If the doctor just said to eat more, then I suggest he is not very concerned. Again if the percentile of height and weight are close it could mean that she's a small child and will be a small child. However, I'd want to rule out difficulty with growth hormones. Perhaps it's time to take her to a specialist. Did you ask the doctor about that?

Not knowing what you mean by her not being mobile/active, I can only suggest that being this way could be an indication of some developmental issues. If you only mean that she's not walking yet but tht she's met other milestones then their is no reason for concern.

My 2 yo granddaughter still isn't eating table food very well and her parents give her Pediasure which contains more calories than milk.

Unless you know the percentile in height there is no way of knowing if she actually needs to eat more or if eating more is meant to just fatten her up some.



answers from San Francisco on

My first suggestion is to take her off breastmilk and use formula. It is more fattening. If she won't take it, at least use that to make her rice cereal.

My next suggestion for table food is for you to puree anything and everything you and hubby are eating and give her that. Table food has more calories than baby food and a lot more flavor.

Continue to encourage the peanut butter. I used to give my grandson just a spoonful of peanut butter to eat. He would like on it like a lolipop and loved it!



answers from Chicago on

Well .. My 2 year old weights a wooping 22 lbs... she eats everything udner the sun.

Avacados- I make guacamolie. she loves it, does not eat the chips, but she will eat the guac.. Garlic powder, onion powder, sea salt, tomatoes.

Nuts are a nice snack

We make beef stronogoff, roasts, .. I can not think of anything that we make that I dont feed the kids. Minus steak (too hard for her to chew)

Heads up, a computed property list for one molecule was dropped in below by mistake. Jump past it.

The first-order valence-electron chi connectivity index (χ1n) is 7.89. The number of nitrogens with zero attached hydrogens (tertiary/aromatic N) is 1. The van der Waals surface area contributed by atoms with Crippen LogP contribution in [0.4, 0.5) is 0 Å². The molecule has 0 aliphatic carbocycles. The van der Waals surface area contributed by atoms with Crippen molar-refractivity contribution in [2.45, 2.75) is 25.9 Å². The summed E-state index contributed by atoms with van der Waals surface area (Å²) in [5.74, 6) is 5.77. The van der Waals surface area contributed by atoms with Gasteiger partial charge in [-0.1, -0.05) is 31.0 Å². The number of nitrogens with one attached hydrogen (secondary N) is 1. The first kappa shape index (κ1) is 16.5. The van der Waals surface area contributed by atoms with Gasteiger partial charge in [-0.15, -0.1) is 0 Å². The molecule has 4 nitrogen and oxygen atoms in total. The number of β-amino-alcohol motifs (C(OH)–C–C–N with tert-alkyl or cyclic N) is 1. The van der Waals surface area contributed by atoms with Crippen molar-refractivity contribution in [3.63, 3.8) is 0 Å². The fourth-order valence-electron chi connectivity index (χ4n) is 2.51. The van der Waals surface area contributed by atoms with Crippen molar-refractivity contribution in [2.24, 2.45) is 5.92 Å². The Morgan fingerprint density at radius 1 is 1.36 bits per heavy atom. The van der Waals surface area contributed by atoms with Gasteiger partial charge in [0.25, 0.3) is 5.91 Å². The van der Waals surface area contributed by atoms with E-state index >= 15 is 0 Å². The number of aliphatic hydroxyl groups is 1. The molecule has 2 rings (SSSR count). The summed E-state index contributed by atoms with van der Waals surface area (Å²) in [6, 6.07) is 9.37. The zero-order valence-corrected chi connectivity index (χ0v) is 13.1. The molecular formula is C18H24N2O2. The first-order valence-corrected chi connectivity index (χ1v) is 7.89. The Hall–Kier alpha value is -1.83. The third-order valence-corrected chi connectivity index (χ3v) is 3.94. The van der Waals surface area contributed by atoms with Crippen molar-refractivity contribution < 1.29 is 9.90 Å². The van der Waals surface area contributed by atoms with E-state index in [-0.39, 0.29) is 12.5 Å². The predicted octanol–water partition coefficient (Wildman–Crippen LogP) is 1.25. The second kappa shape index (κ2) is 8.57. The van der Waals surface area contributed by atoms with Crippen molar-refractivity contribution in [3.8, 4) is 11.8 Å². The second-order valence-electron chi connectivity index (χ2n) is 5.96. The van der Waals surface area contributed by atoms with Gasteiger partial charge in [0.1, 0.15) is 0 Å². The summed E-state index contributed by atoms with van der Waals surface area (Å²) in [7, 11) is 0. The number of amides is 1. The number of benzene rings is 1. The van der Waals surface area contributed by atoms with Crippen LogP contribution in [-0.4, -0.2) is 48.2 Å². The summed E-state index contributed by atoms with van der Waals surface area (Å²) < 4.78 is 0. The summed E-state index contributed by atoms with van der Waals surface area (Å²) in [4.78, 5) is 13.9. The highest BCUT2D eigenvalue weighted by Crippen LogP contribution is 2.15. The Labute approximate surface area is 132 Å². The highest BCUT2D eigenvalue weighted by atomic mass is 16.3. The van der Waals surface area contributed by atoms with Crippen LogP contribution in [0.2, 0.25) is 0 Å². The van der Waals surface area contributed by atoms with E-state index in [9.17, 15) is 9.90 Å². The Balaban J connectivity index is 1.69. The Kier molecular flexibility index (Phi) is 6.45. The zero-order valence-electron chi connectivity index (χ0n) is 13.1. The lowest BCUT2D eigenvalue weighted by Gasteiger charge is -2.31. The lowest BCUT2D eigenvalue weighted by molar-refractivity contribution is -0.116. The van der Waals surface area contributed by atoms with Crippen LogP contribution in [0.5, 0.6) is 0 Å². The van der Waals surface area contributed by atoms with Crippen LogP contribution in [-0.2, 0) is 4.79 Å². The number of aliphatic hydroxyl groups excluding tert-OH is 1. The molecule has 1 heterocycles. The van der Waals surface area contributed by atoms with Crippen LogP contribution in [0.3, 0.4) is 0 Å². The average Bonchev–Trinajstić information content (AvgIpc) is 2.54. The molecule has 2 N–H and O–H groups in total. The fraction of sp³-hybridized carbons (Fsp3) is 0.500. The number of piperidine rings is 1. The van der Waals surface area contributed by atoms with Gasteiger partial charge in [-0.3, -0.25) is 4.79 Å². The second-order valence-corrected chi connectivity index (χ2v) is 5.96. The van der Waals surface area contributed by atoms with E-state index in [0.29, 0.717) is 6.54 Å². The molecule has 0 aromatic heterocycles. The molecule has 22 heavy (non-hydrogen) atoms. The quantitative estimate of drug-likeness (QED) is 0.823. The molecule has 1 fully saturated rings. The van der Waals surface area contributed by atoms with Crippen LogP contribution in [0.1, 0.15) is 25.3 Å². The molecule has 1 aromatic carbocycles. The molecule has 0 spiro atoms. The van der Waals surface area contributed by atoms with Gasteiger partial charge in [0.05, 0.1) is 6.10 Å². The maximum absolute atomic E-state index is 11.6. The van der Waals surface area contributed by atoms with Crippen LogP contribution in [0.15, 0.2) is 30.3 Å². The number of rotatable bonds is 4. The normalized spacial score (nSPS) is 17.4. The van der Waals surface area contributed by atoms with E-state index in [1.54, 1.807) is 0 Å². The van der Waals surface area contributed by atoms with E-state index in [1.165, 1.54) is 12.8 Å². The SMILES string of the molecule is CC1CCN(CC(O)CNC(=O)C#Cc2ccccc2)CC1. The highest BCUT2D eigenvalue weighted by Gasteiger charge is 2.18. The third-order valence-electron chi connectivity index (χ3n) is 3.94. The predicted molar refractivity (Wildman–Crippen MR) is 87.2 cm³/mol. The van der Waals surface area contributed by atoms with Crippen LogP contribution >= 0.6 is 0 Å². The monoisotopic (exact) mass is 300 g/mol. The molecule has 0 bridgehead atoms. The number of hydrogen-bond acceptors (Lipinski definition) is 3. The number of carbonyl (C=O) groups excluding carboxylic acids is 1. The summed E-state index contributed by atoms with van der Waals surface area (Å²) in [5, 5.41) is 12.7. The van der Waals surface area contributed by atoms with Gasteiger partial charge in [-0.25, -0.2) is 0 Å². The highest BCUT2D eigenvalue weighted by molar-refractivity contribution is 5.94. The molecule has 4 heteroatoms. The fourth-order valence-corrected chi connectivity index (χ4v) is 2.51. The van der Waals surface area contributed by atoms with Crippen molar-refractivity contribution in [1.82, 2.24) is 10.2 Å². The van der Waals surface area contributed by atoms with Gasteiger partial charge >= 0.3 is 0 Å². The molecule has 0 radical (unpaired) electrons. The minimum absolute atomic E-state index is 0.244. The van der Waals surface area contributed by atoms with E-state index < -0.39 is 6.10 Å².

My daughter loves dipping sauce.. kethcup, honey mustard, mustard, mayo, ranch, cheese.. loves them. all if she can dip it she will eat it.

Stay away from processed foods.

Perhaps a book, you can look at the library..
might help you.

Good luck


answers from Denver on

how is her activity level? If she is super energetic she could be a slow gainer because she is burning off everything she ate. I think my daughter was 24 lbs when she was 2 she was always on the low end of the scale like 5-9% but she always had a curve on her growth chart. my ped said she doesnt really pay too much attention as long as there is growth and no drops. I know when they do start walking it will usually slow down. Have you tried the pastas or even cut up chicken nuggets at 11 months i would just put what you are eating on her plate (non spicy or acidic) to see if she likes them.



answers from Detroit on

my daughter was 17 pounds at a year. she was small .. at 7 she is still small.. people come in different sizes. don't worry..

from 12-24 months my daughter did not gain much weight.. in fact she fell off the chart.. (below the percentiles..) she is now at 15 or 20% and she is fine.

once she decides to eat table food she will gain. keep trying to offer foods and eventually she will eat them.



answers from Austin on

What is "kid friendly"? Most of the things you eat she can probably eat, with modifications.

Some kids LIKE spicy food... my grandson (now age 5) loves fresh tomatoes, and has for a LONG time.... when he was just a couple years old, he ate kimchi! (Yeah, he looked at us strangely, but ate it anyway...)

Maybe she is "done" with baby puree? Have you tried cooking vegetables until they are nice and soft? What about chopping a carrot into small pieces (1/4" dice) and cooking that soft? How about fruit cocktail? Maybe she will be an independent eater and not want to be fed mush....

Easy finger foods: banana, avocado, cooked peas, cooked carrots, cooked green beans, fruit cocktail, pasta (the shell type are easy to pick up), things like that. You might find that if you put a few items on her tray while you feed her that you get more pureed food in her, too. Think of any soft finger foods that she can "gum" and not have to worry about chewing thoroughly. Be sure things are cut up small, though.

Also... don't let her fill up on juice... that has so many empty calories that it really isn't necessary.